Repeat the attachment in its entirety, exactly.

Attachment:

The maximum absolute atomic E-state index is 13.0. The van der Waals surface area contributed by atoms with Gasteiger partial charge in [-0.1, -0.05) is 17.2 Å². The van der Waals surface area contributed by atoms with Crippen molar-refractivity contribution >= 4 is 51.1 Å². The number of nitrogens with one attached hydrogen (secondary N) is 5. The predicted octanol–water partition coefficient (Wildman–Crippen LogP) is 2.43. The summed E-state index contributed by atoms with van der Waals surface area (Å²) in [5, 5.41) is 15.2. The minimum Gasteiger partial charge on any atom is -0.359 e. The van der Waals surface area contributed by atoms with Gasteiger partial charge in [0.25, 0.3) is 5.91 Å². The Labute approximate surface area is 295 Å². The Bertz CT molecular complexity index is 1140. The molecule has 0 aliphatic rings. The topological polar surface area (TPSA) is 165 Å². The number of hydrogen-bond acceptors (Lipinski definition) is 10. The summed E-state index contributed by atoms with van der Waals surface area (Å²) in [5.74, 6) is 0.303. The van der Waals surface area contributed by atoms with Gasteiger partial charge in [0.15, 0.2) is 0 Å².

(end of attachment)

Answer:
The maximum absolute atomic E-state index is 13.0. The van der Waals surface area contributed by atoms with Gasteiger partial charge in [-0.1, -0.05) is 17.2 Å². The van der Waals surface area contributed by atoms with Crippen molar-refractivity contribution >= 4 is 51.1 Å². The number of nitrogens with one attached hydrogen (secondary N) is 5. The predicted octanol–water partition coefficient (Wildman–Crippen LogP) is 2.43. The summed E-state index contributed by atoms with van der Waals surface area (Å²) in [5, 5.41) is 15.2. The minimum Gasteiger partial charge on any atom is -0.359 e. The van der Waals surface area contributed by atoms with Gasteiger partial charge in [0.25, 0.3) is 5.91 Å². The Labute approximate surface area is 295 Å². The Bertz CT molecular complexity index is 1140. The molecule has 0 aliphatic rings. The topological polar surface area (TPSA) is 165 Å². The number of hydrogen-bond acceptors (Lipinski definition) is 10. The summed E-state index contributed by atoms with van der Waals surface area (Å²) in [5.74, 6) is 0.303. The van der Waals surface area contributed by atoms with Gasteiger partial charge in [0.15, 0.2) is 0 Å².